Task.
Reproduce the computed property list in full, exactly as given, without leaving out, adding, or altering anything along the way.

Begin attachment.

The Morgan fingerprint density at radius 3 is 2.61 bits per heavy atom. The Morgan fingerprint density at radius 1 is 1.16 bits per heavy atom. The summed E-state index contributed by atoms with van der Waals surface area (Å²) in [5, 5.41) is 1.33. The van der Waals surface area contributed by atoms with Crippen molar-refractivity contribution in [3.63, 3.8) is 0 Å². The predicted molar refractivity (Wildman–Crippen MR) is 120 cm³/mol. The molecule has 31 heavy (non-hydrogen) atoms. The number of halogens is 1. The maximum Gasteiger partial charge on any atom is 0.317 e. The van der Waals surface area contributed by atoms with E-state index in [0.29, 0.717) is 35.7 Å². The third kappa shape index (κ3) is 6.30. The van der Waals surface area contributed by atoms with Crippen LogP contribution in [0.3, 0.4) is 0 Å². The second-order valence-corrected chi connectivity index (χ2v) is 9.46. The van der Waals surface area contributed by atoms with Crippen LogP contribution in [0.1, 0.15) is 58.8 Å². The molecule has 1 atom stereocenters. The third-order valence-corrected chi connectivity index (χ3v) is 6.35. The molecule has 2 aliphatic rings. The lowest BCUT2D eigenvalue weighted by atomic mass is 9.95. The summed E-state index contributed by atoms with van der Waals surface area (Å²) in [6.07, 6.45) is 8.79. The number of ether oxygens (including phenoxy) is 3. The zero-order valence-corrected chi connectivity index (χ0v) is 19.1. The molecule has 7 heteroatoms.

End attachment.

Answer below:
The Morgan fingerprint density at radius 3 is 2.61 bits per heavy atom. The Morgan fingerprint density at radius 1 is 1.16 bits per heavy atom. The summed E-state index contributed by atoms with van der Waals surface area (Å²) in [5, 5.41) is 1.33. The van der Waals surface area contributed by atoms with Crippen molar-refractivity contribution in [3.63, 3.8) is 0 Å². The predicted molar refractivity (Wildman–Crippen MR) is 120 cm³/mol. The molecule has 31 heavy (non-hydrogen) atoms. The number of halogens is 1. The maximum Gasteiger partial charge on any atom is 0.317 e. The van der Waals surface area contributed by atoms with E-state index in [0.29, 0.717) is 35.7 Å². The third kappa shape index (κ3) is 6.30. The van der Waals surface area contributed by atoms with Crippen LogP contribution in [0.3, 0.4) is 0 Å². The second-order valence-corrected chi connectivity index (χ2v) is 9.46. The van der Waals surface area contributed by atoms with Crippen LogP contribution in [0.1, 0.15) is 58.8 Å². The molecule has 1 atom stereocenters. The third-order valence-corrected chi connectivity index (χ3v) is 6.35. The molecule has 2 aliphatic rings. The lowest BCUT2D eigenvalue weighted by atomic mass is 9.95. The summed E-state index contributed by atoms with van der Waals surface area (Å²) in [6.07, 6.45) is 8.79. The number of ether oxygens (including phenoxy) is 3. The zero-order valence-corrected chi connectivity index (χ0v) is 19.1. The molecule has 7 heteroatoms.